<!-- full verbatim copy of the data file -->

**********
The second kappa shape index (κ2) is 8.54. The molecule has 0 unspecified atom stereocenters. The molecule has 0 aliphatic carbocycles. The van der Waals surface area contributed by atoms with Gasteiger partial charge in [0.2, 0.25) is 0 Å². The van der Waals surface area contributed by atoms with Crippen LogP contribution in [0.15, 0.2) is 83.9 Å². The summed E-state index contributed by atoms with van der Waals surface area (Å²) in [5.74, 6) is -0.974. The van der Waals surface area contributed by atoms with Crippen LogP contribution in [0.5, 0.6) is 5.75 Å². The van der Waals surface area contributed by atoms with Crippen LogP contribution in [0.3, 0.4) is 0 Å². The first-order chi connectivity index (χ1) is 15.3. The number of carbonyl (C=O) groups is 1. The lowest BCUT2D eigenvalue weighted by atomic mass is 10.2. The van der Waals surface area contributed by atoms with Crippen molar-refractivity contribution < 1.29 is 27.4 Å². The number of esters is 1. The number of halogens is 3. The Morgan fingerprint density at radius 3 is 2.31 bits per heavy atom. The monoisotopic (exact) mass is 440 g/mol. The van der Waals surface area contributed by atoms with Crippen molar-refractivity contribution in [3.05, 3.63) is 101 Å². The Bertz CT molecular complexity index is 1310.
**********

The second kappa shape index (κ2) is 8.54. The molecule has 0 unspecified atom stereocenters. The molecule has 0 aliphatic carbocycles. The van der Waals surface area contributed by atoms with Gasteiger partial charge in [0.2, 0.25) is 0 Å². The van der Waals surface area contributed by atoms with Crippen LogP contribution in [0.15, 0.2) is 83.9 Å². The summed E-state index contributed by atoms with van der Waals surface area (Å²) in [5.74, 6) is -0.974. The van der Waals surface area contributed by atoms with Crippen LogP contribution in [0.5, 0.6) is 5.75 Å². The van der Waals surface area contributed by atoms with Crippen LogP contribution in [0.3, 0.4) is 0 Å². The first-order chi connectivity index (χ1) is 15.3. The number of carbonyl (C=O) groups is 1. The lowest BCUT2D eigenvalue weighted by atomic mass is 10.2. The van der Waals surface area contributed by atoms with Crippen molar-refractivity contribution < 1.29 is 27.4 Å². The number of esters is 1. The number of halogens is 3. The Morgan fingerprint density at radius 3 is 2.31 bits per heavy atom. The monoisotopic (exact) mass is 440 g/mol. The van der Waals surface area contributed by atoms with Crippen molar-refractivity contribution in [3.05, 3.63) is 101 Å². The Bertz CT molecular complexity index is 1310.